Patients and other stakeholders will partner with the investigators in national and local councils throughout the study development process and will continue to be engaged during the trial at national and site levels. These contributors have advised the research team on several important study features. For example, one recommendation focused on the need for someone to follow up on referrals to determine whether and how participants follow through on them. Another honed in on occupational therapy as a component of interventions for improving quality of life for patients with sensory impairments such as low vision. Community organizations also helped inform the design of the community-based exercise program and the use of referral forms.

Ten trial sites across the country were chosen to address geographic, rural vs. urban, academic vs. nonacademic, and racial and ethnic diversity issues, and to include a range of health care systems and models of care. The 14 NIA-funded Claude D. Pepper Older Americans Independence Centers, which include the nation’s premier research programs in complex geriatric syndromes, helped to develop the trial protocol and will participate in the study. Some centers will be involved as trial sites, while others will be involved in data analysis and dissemination of the study findings.

“We have an interdisciplinary 'dream team' of investigators, clinicians and stakeholders from the participating Pepper Centers and trial sites,” said principal investigator Bhasin. “With this team, we can put all the different pieces of the falls-prevention puzzle together. The trial will focus on clinical practice redesign, while also using interventions tailored to individuals. The goal is to recognize and overcome challenges in implementing fall-injury–prevention strategies in diverse health systems.”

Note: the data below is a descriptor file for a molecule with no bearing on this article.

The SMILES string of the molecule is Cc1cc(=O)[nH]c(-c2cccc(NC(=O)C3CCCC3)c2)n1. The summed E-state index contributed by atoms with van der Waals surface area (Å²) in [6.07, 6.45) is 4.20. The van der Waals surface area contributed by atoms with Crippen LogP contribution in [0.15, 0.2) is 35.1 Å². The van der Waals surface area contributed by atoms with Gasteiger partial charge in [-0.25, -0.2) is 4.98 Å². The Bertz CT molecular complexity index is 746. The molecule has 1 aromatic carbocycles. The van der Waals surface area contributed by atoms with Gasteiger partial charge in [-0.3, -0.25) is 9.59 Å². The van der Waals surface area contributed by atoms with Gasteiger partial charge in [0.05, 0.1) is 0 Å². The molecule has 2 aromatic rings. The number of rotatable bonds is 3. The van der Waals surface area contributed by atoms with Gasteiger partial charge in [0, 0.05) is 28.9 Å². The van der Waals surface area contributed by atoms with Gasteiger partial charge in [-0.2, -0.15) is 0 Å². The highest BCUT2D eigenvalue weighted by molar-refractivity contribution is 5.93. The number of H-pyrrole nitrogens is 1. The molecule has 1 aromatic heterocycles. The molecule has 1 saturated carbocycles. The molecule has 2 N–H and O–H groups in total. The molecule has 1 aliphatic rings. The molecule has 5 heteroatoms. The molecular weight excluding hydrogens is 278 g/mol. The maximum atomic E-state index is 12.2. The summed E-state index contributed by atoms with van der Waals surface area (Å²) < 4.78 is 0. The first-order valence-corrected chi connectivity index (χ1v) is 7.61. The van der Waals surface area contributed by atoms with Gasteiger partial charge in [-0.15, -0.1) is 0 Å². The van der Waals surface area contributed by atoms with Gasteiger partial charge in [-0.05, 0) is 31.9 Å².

The trial sites and regions they serve are Essentia Health in Duluth, Minnesota (Midwest); HealthCare Partners in Torrance, California (Southern California); Johns Hopkins Medicine in Baltimore (mid-Atlantic); Mount Sinai Health System in New York City (Northeast); Partners HealthCare in Waltham, Massachusetts (Northeast); Reliant Medical Group in Worcester, Massachusetts (Northeast); the University of Iowa Health Alliance in Iowa City (Midwest); the University of Pittsburgh Medical Center (Mid-Atlantic); the University of Texas Medical Branch, Galveston Health (Southwest); and the University of Michigan, Ann Arbor (Midwest).

Data management and analysis will be coordinated by Yale University's School of Public Health.

The NIH award for a Randomized Trial of a Multifactorial Fall Injury Prevention Strategy was supported by PCORI through a research partnership with the NIH.

PCORI is an independent, non-profit research funder authorized by Congress to help people make informed health care decisions  and improve health care delivery and outcomes. For more information, visit www.pcori.org.

Learn more about the National Institutes of Health and the UCLA Division of Geriatrics.